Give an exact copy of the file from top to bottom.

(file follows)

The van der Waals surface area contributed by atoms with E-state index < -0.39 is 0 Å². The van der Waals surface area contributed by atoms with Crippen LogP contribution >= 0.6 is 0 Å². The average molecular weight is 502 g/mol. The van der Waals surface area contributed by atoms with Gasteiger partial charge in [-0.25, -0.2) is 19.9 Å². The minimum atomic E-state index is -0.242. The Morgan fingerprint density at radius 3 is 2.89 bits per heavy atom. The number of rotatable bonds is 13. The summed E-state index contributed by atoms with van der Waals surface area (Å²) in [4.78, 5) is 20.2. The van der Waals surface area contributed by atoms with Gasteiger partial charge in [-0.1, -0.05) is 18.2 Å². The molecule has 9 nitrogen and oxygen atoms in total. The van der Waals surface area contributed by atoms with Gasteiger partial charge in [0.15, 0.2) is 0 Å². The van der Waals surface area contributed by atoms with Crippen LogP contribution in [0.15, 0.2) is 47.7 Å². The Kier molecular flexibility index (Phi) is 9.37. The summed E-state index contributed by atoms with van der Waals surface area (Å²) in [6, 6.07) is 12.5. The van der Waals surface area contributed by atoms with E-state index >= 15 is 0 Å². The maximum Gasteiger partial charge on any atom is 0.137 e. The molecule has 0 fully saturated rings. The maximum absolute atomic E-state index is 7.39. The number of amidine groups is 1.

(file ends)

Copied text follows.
The van der Waals surface area contributed by atoms with E-state index < -0.39 is 0 Å². The van der Waals surface area contributed by atoms with Crippen LogP contribution >= 0.6 is 0 Å². The average molecular weight is 502 g/mol. The van der Waals surface area contributed by atoms with Gasteiger partial charge in [-0.25, -0.2) is 19.9 Å². The minimum atomic E-state index is -0.242. The Morgan fingerprint density at radius 3 is 2.89 bits per heavy atom. The number of rotatable bonds is 13. The summed E-state index contributed by atoms with van der Waals surface area (Å²) in [4.78, 5) is 20.2. The van der Waals surface area contributed by atoms with Gasteiger partial charge in [-0.1, -0.05) is 18.2 Å². The molecule has 9 nitrogen and oxygen atoms in total. The van der Waals surface area contributed by atoms with Gasteiger partial charge in [0.15, 0.2) is 0 Å². The van der Waals surface area contributed by atoms with Crippen LogP contribution in [0.15, 0.2) is 47.7 Å². The Kier molecular flexibility index (Phi) is 9.37. The summed E-state index contributed by atoms with van der Waals surface area (Å²) in [6, 6.07) is 12.5. The van der Waals surface area contributed by atoms with E-state index >= 15 is 0 Å². The maximum Gasteiger partial charge on any atom is 0.137 e. The molecule has 0 fully saturated rings. The maximum absolute atomic E-state index is 7.39. The number of amidine groups is 1.